Turkey Calls: Our Top 3 Calls For Beginners

Video easiest turkey call to use

As we stated above, it is important to feel comfortable and confident when you are using your new turkey call. And one of the best things you can do to ensure that you are comfortable is to practice with your call a lot. You know that saying “practice makes perfect?” Well, as cliche as that saying may be, it couldn’t be more true. With that said, practice in advance before going afield to bring home a gobbler. Turkeys are easy to fool, yet very stubborn at the same time. And that is why it is going to be crucial to learning the ins-and-outs of what your type of calls specialty is, what types of vocalizations it is best known for etc. Below, we break down the four most common calls, and what they are known for.

**Box Calls: **Box calls are a wonderful beginner call for turkey hunters. They are easy to operate, their vocals sound very realistic, and but gripping differently, you can sound like more than just one turkey. This type of call is considered a “friction call” because most box calls are made of wood, and make noise by using the paddle. Box calls are often louder than other turkey calls, making them ideal when the woods are fairly quiet.

Push-And-Pull Calls: Push-And-Pull calls, once mastered, are very consistent. These calls are known for their consistent sounds that pressure a bird to respond/react. Push-And-Pull calls are often overlooked by experts, however, can be very useful for beginner hunters, and they can cut into almost any conditions with loud, realistic vocals. Most of these calls have a wide assortments of vocalizations that they can make, causing them to be a great call for beginners.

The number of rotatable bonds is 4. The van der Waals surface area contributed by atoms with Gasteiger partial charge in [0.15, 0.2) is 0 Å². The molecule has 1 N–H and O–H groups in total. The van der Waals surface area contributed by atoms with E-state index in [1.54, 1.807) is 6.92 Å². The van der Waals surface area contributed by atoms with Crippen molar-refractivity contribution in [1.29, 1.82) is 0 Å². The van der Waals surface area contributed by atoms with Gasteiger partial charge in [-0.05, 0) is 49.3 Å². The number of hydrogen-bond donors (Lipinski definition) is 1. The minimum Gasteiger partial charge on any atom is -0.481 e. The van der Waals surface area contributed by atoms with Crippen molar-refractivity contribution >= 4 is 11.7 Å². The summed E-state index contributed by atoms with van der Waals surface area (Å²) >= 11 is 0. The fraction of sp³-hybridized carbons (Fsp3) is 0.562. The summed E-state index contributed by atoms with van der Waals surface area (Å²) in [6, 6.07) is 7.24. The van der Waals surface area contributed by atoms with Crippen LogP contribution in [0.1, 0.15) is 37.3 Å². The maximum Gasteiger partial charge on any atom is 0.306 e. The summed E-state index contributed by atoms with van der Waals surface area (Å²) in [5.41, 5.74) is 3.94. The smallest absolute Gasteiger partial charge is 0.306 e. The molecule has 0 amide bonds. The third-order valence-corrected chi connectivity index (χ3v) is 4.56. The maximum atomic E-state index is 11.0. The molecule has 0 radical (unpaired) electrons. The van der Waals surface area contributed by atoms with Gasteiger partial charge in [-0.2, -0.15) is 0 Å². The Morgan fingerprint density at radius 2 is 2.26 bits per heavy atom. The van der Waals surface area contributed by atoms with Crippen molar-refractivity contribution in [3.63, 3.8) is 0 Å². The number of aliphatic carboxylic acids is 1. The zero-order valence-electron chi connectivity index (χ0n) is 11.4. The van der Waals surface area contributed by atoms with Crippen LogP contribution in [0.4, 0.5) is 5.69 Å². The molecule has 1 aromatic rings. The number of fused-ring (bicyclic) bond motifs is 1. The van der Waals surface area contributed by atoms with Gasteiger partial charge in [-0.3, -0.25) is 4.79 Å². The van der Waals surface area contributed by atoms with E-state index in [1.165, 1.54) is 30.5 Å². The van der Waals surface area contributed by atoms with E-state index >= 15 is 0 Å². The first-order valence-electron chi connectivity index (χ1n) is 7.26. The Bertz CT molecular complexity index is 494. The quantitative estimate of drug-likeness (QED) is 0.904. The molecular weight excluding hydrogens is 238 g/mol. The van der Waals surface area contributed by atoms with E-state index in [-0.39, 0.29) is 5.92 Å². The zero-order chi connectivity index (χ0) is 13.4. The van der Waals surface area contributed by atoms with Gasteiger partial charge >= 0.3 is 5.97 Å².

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Diaphragm Calls: This call is often referred to as a mouth call, and is one of the most inexpensive, yet overused, calls in the woods. Although it can be very handy, as it is small, making it very easy to carry around for a long day in the woods, they take quite a bit more practice, as you call by using your tongue against the rubber at the roof of your mouth. Nevertheless, although you may not be using this call right away, it is not a bad thing to purchase and practice with daily, because as we stated above they are fairly cheap to purchase.

Crow Calls: A crow call is a great call when you are trying to locate a turkey and get a response back. This type of call almost forces a gobbler to answer, helping you easy target his location. Again, one of the best time to use this call is when the woods is almost silent, with no activity. At this time, the turkey is most likely irritated from the lack of mating action, and is going to respond. Therefore, if your hunting day is going slow for the most part, pull out your crow call and get to locating.

Now that you know a little bit about some of the most popular turkey calls, and how to better select them, here are HuntWise’s top three calls for new turkey hunters.